© Bloomberg. Judith Collins
(Bloomberg) – New Zealand Prime Minister Jacinda Ardern looks set for a resounding election victory on Saturday as voters applaud her masterful handling of the coronavirus pandemic.
Ardern’s Labor Party got 46% support in the latest opinion poll, while the main national opposition party had 31%. With its 8% ally the Green Party, the Labor Party is on the right track for a comfortable majority in parliament.
New Zealand’s success in crushing community transmission of Covid-19 stands in stark contrast to countries like the UK, the US and even neighboring Australia, where authorities are still fighting to contain the virus. This was not lost on the voters, who assaulted Ardern on the electoral trail in a repeat of the “Jacinda-mania” that accompanied his rise to power three years ago.
“For so many voters, it comes down to Ardern,” said Bryce Edwards, political analyst at Victoria University in Wellington. “His leadership during this crisis has led to what we are seeing, which is a landslide for Labor.”
Polling stations in the country of five million people close at 7 p.m. local time on Saturday and a provisional result is expected around midnight.
Jacinda-mania is back in New Zealand
Ardern, 40, has conquered the hallowed center of New Zealand politics with a blend of empathetic leadership and competent crisis management that has earned him fame overseas as well. The pandemic has given her a stage on which to display this leadership, stifling criticism that she failed to deliver on key promises during her first term.
Ardern has placed the government’s response to the pandemic at the forefront of his run for a second term, urging voters to trust him to keep the virus out and navigate an economic recovery.
His opponent, National Party leader Judith Collins, offered temporary tax cuts to stimulate growth while attacking Ardern for political failures.
The two main parties pledge to spend heavily on infrastructure to stimulate the economy. With public debt skyrocketing, Labor would impose a higher income tax rate of over NZ $ 180,000 ($ 120,000) per year to boost their income.
The challenges to be met are enormous. The border remains closed to foreigners, crippling the key tourism industry, and unemployment is expected to rise. But Collins, 61, has been unable to gain traction with voters still focused on the success of the Ardern pandemic.
The woman seeking to destroy political superstar Jacinda Ardern
In the battle against Covid-19, Ardern was alone among her Western peers to pursue an explicit elimination strategy and imposed one of the toughest national lockdowns in the world.
The economy suffered its most severe contraction since the Great Depression, falling 12.2% in the second quarter, but the lockdown wiped out the community’s spread of the virus and restrictions were lifted earlier than in many other countries. After more than 100 days without community transmission, an epidemic broke out in Auckland’s largest city, but it was also quickly eradicated.
New Zealand has now gone three weeks without any cases in the community, with all new infections limited to returning foreign travelers under mandatory quarantine. The country has only recorded 25 deaths from coronavirus.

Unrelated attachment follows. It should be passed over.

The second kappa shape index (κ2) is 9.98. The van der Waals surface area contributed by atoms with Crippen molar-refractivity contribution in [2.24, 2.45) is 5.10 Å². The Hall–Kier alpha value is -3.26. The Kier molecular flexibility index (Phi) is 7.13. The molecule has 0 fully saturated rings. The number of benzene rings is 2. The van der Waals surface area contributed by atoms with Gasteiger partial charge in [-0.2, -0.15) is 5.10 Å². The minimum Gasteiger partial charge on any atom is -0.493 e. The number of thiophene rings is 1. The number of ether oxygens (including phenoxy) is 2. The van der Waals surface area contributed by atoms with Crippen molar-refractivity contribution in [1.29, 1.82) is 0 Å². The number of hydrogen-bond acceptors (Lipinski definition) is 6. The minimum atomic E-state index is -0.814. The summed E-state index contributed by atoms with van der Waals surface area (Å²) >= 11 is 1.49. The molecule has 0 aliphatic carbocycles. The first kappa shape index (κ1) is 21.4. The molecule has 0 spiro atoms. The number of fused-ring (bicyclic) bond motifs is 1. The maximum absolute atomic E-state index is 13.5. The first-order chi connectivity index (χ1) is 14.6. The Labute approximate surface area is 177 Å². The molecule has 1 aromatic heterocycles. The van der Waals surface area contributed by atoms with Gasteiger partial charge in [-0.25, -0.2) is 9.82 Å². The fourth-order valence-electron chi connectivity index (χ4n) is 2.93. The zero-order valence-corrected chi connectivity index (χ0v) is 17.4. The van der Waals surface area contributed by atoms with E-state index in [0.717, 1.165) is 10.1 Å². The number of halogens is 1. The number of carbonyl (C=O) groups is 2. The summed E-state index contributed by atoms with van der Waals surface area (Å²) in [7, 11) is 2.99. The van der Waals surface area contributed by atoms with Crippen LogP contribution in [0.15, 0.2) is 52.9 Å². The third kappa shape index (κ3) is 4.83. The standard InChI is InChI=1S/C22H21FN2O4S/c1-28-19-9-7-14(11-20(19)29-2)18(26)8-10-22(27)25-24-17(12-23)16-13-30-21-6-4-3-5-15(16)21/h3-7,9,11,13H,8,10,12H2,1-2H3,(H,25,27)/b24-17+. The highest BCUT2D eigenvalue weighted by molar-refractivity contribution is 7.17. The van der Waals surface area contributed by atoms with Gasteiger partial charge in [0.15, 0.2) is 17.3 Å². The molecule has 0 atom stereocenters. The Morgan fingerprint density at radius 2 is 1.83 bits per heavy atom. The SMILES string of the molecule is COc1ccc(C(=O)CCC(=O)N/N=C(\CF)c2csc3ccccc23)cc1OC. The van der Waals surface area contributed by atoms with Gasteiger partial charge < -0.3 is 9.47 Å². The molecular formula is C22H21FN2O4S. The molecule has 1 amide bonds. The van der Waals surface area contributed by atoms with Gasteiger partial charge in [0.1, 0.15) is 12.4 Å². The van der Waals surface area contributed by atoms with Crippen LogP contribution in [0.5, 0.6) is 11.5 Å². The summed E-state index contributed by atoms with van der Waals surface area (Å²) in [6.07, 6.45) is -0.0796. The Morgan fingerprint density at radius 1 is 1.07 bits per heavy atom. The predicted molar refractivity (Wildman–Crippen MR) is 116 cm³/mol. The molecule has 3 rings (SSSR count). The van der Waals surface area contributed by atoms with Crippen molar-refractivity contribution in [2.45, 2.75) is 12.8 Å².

Under Ardern, New Zealand took a nuanced foreign policy stance towards China, trying not to upset its largest trading partner while staying in line with the United States and other Western allies in the ‘Five Eyes alliance. This approach has so far helped it avoid the deterioration of Australia’s current relationship with Beijing.
Labor’s ascendancy under Ardern has eclipsed its current coalition partner New Zealand First, which, at 3%, is below the 5% it needs to get back to parliament. The elections therefore risk bringing the curtain down on the political career of its leader, Winston Peters, a maverick who often holds the balance of power.
The libertarian ACT party saw its fortunes increase at the expense of New Zealand first and the National. ACT had 8% support in the last poll.
Ardern’s cabinet is expected to switch to the left as Greens Eye Power
New Zealand’s proportional representation electoral system lends itself to coalitions, with no party having managed to secure an absolute majority since its introduction in 1996. Labor is expected to rule with the Greens, which could lead the next administration to tackle more of the government. problems such as poverty and climate change. actively.
Ardern has been criticized for failing to put in place the transformational government she promised at the start of her first term.
She scrapped plans to tax capital gains that could have bridged the growing gap between rich and poor. A program to build tens of thousands of new homes to help solve a housing crisis has failed to meet its targets, and environmental groups say its climate change policies are too docile.
“They have been shy about getting things done on poverty and housing,” said Shamubeel Eaqub, economist and public policy consultant at Sense Partners in Auckland. “But if you think there are risks on the horizon and that there will be more crises to deal with, you want someone who you think will be a good leader under pressure. I think Ardern has earned that trust and that trust.
© 2020 Bloomberg L.P.